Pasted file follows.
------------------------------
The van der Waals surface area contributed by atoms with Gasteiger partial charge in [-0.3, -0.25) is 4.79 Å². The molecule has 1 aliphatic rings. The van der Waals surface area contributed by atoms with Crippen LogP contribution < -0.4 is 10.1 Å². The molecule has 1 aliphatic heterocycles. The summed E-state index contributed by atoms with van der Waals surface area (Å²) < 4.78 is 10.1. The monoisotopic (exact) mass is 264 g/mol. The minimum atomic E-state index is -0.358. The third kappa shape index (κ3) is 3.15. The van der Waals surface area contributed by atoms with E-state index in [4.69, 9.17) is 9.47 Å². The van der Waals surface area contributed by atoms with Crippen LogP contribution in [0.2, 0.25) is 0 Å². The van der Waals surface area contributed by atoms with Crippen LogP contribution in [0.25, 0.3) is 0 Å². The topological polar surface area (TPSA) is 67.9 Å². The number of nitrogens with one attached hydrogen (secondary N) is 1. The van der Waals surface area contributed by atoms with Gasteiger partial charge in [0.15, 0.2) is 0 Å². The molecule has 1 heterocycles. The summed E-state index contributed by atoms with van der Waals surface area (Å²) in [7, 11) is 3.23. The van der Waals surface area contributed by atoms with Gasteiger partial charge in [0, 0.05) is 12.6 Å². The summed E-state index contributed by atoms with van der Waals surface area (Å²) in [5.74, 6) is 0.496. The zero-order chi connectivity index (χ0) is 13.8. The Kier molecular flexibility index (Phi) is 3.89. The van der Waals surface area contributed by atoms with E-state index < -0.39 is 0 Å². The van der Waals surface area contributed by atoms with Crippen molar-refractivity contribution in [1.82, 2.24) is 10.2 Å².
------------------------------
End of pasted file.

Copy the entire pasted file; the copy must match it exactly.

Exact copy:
The van der Waals surface area contributed by atoms with Gasteiger partial charge in [-0.3, -0.25) is 4.79 Å². The molecule has 1 aliphatic rings. The van der Waals surface area contributed by atoms with Crippen LogP contribution < -0.4 is 10.1 Å². The molecule has 1 aliphatic heterocycles. The summed E-state index contributed by atoms with van der Waals surface area (Å²) < 4.78 is 10.1. The monoisotopic (exact) mass is 264 g/mol. The minimum atomic E-state index is -0.358. The third kappa shape index (κ3) is 3.15. The van der Waals surface area contributed by atoms with E-state index in [4.69, 9.17) is 9.47 Å². The van der Waals surface area contributed by atoms with Crippen LogP contribution in [0.2, 0.25) is 0 Å². The van der Waals surface area contributed by atoms with Crippen LogP contribution in [0.25, 0.3) is 0 Å². The topological polar surface area (TPSA) is 67.9 Å². The number of nitrogens with one attached hydrogen (secondary N) is 1. The van der Waals surface area contributed by atoms with Gasteiger partial charge in [0.15, 0.2) is 0 Å². The molecule has 1 heterocycles. The summed E-state index contributed by atoms with van der Waals surface area (Å²) in [7, 11) is 3.23. The van der Waals surface area contributed by atoms with Gasteiger partial charge in [0, 0.05) is 12.6 Å². The summed E-state index contributed by atoms with van der Waals surface area (Å²) in [5.74, 6) is 0.496. The zero-order chi connectivity index (χ0) is 13.8. The Kier molecular flexibility index (Phi) is 3.89. The van der Waals surface area contributed by atoms with E-state index < -0.39 is 0 Å². The van der Waals surface area contributed by atoms with Crippen molar-refractivity contribution in [1.82, 2.24) is 10.2 Å².